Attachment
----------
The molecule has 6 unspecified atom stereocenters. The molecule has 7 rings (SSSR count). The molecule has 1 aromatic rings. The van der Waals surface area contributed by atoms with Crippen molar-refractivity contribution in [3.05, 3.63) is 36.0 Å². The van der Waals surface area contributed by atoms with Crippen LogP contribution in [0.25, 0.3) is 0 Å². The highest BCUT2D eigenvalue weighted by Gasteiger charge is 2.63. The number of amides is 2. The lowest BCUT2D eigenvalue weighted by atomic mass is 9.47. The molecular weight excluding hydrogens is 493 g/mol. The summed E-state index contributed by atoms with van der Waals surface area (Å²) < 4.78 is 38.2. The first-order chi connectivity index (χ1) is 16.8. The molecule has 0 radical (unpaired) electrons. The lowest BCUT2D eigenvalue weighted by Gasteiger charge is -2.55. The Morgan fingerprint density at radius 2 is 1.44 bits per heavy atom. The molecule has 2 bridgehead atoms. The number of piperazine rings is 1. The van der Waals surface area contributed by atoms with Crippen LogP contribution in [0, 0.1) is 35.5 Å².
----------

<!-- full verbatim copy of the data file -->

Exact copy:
The molecule has 6 unspecified atom stereocenters. The molecule has 7 rings (SSSR count). The molecule has 1 aromatic rings. The van der Waals surface area contributed by atoms with Crippen molar-refractivity contribution in [3.05, 3.63) is 36.0 Å². The van der Waals surface area contributed by atoms with Crippen LogP contribution in [0.25, 0.3) is 0 Å². The highest BCUT2D eigenvalue weighted by Gasteiger charge is 2.63. The number of amides is 2. The lowest BCUT2D eigenvalue weighted by atomic mass is 9.47. The molecular weight excluding hydrogens is 493 g/mol. The summed E-state index contributed by atoms with van der Waals surface area (Å²) < 4.78 is 38.2. The first-order chi connectivity index (χ1) is 16.8. The molecule has 0 radical (unpaired) electrons. The lowest BCUT2D eigenvalue weighted by Gasteiger charge is -2.55. The Morgan fingerprint density at radius 2 is 1.44 bits per heavy atom. The molecule has 2 bridgehead atoms. The number of piperazine rings is 1. The van der Waals surface area contributed by atoms with Crippen LogP contribution in [0, 0.1) is 35.5 Å².